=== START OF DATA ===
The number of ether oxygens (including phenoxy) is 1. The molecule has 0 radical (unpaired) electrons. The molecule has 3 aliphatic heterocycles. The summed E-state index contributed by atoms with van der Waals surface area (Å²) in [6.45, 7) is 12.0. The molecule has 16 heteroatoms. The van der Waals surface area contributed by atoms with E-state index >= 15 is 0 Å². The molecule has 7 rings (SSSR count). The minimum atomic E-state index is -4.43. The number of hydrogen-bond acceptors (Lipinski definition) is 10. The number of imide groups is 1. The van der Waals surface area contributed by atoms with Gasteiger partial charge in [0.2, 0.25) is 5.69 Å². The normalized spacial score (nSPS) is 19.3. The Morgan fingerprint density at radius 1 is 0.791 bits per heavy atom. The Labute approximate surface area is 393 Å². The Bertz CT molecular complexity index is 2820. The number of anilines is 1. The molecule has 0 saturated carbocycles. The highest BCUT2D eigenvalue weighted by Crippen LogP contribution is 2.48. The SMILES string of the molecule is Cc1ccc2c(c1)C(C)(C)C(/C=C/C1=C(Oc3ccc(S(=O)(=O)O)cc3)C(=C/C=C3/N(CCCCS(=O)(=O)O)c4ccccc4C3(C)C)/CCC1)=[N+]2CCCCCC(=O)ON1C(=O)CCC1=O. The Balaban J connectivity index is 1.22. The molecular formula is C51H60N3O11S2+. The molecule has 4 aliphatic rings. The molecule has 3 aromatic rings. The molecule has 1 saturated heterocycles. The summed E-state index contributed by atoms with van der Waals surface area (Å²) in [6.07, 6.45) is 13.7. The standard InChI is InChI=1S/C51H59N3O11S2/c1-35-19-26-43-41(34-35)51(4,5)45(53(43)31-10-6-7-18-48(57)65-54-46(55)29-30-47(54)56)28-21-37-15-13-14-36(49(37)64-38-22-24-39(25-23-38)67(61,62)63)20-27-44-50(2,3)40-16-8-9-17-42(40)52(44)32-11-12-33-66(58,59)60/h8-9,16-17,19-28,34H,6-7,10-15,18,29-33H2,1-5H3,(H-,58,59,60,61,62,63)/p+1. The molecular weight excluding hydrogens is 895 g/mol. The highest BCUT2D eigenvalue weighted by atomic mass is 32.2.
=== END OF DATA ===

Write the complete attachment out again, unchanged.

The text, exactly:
The number of ether oxygens (including phenoxy) is 1. The molecule has 0 radical (unpaired) electrons. The molecule has 3 aliphatic heterocycles. The summed E-state index contributed by atoms with van der Waals surface area (Å²) in [6.45, 7) is 12.0. The molecule has 16 heteroatoms. The van der Waals surface area contributed by atoms with E-state index >= 15 is 0 Å². The molecule has 7 rings (SSSR count). The minimum atomic E-state index is -4.43. The number of hydrogen-bond acceptors (Lipinski definition) is 10. The number of imide groups is 1. The van der Waals surface area contributed by atoms with Gasteiger partial charge in [0.2, 0.25) is 5.69 Å². The normalized spacial score (nSPS) is 19.3. The Morgan fingerprint density at radius 1 is 0.791 bits per heavy atom. The Labute approximate surface area is 393 Å². The Bertz CT molecular complexity index is 2820. The number of anilines is 1. The molecule has 0 saturated carbocycles. The highest BCUT2D eigenvalue weighted by Crippen LogP contribution is 2.48. The SMILES string of the molecule is Cc1ccc2c(c1)C(C)(C)C(/C=C/C1=C(Oc3ccc(S(=O)(=O)O)cc3)C(=C/C=C3/N(CCCCS(=O)(=O)O)c4ccccc4C3(C)C)/CCC1)=[N+]2CCCCCC(=O)ON1C(=O)CCC1=O. The Balaban J connectivity index is 1.22. The molecular formula is C51H60N3O11S2+. The molecule has 4 aliphatic rings. The molecule has 3 aromatic rings. The molecule has 1 saturated heterocycles. The summed E-state index contributed by atoms with van der Waals surface area (Å²) in [6.07, 6.45) is 13.7. The standard InChI is InChI=1S/C51H59N3O11S2/c1-35-19-26-43-41(34-35)51(4,5)45(53(43)31-10-6-7-18-48(57)65-54-46(55)29-30-47(54)56)28-21-37-15-13-14-36(49(37)64-38-22-24-39(25-23-38)67(61,62)63)20-27-44-50(2,3)40-16-8-9-17-42(40)52(44)32-11-12-33-66(58,59)60/h8-9,16-17,19-28,34H,6-7,10-15,18,29-33H2,1-5H3,(H-,58,59,60,61,62,63)/p+1. The molecular weight excluding hydrogens is 895 g/mol. The highest BCUT2D eigenvalue weighted by atomic mass is 32.2.